While winter hasn’t been all that cold here in California this year, I still like to bundle up a little when I head out to do my chores. I love to use hand/arm warmers on chilly mornings, but sometimes my crocheted warmers are a bit too warm, and a little more bulky than I’d like. Learning that I could be using my worn out socks to keep my hands, wrists and arms warm during early morning chores has been a huge time saver (no need to crochet multiple pairs of arm warmers), and made room in my sock drawer for much more comfortable socks.
Finding ways to meet needs on my homestead with items that I already have is one of the joys that I love to experience, because it makes me feel like I’m doing my part in this world. Knowing that I’m not chucking as much into the garbage to be carted off to the local landfill, well, it just makes me happy.
I got this idea a few weeks back from another blogger, Crafty Journal, who linked up her Fingerless Gloves post to the From the Farm Blog Hop. I liked them so much that I went through my sock drawer to find a pair that I could transform–and then genius struck. I found a few pairs of mid-calf socks that upon each wear, strangled my calves in such an uncomfortable way. To make them doubly uncomfortable, I had worn out the toes in them fairly quickly. They were perfect candidates for my new hand warmers! Here’s how I made them.
Upcycle Your Old Socks Into Hand Warmers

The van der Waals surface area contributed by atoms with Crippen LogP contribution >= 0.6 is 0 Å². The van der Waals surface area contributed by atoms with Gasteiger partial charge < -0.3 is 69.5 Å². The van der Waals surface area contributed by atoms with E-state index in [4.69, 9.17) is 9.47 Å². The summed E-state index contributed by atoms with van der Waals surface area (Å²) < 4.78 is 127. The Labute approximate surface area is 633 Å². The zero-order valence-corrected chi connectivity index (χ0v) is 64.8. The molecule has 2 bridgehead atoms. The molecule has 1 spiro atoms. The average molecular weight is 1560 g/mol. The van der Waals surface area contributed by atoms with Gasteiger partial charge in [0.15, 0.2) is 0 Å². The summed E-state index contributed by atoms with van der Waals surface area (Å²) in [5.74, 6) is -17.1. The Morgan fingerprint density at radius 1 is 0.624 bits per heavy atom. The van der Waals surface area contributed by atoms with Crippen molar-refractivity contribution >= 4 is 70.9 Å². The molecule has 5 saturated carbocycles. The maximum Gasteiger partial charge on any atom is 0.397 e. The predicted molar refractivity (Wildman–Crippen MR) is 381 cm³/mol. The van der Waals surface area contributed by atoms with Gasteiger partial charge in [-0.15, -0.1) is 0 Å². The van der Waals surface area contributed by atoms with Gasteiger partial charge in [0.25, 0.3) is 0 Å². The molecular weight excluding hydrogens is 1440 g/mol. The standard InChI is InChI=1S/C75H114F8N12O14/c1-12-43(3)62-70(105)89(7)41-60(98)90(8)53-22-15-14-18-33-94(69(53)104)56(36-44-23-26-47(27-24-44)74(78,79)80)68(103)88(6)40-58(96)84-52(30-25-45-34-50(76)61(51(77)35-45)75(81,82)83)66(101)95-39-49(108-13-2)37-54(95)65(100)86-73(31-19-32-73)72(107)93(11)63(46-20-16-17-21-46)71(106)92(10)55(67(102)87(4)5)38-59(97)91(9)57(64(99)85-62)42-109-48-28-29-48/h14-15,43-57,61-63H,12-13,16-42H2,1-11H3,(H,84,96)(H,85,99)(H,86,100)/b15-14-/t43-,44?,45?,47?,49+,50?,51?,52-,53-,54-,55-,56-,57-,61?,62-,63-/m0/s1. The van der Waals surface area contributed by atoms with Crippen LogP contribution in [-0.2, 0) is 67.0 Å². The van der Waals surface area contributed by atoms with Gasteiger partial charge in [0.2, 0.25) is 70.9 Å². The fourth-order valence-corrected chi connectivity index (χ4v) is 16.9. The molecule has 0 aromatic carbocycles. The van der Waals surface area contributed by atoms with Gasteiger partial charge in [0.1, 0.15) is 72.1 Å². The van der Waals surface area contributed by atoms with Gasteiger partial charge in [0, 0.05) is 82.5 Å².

First, I gathered my socks and a good pair of sewing scissors (these are my favorites). Next, I cut the “foot” part of the sock off, just above the heel.
Next—this part might be weird to try to understand—I put my hand into the sock to measure where the thumb hole would need to be be cut. I did this by pulling the sock onto my hand and wrist, and positioning the top of the sock on my fingers, covering as much finger length as I would want covered. I eyed where I would need to make the thumb hole cut (you can make a small mark with a pen if you need to). I then removed the sock, pinched the sock in half where I would cut it, then made a half inch cut through the folded layers.
This is how my first arm warmer looked when it was finished. As you can see, there was no need to make the hole any larger than about an inch because it really does stretch large enough for the thumb to get through.
What if I don’t have long socks?
If you only have ankle-length socks available, no problem, they work too. These will be wonderful hand warmers, and are best worn on cold days with long sleeves.
Again, cut the foot off of your sock, above the heel. I found it quickest to lay the cut piece on top of the uncut sock so that I wouldn’t have to do any measuring to make sure they turned out the same size.
I used the same method as before to measure where the thumb hole would go, and again, I laid the first one on top of the second piece to quickly duplicate the cut.
Here’s how they turned out! Cute!
Either pair of these hand warmers can be used all around your homestead, even for your dirtiest chores. Depending on how well made your socks are, they will last through many uses and many washes. And the best part is, they were free. Actually, they were better than free, because they were made from what most people would call trash.
What’s your favorite way to upcycle? I’d love to hear your ideas!
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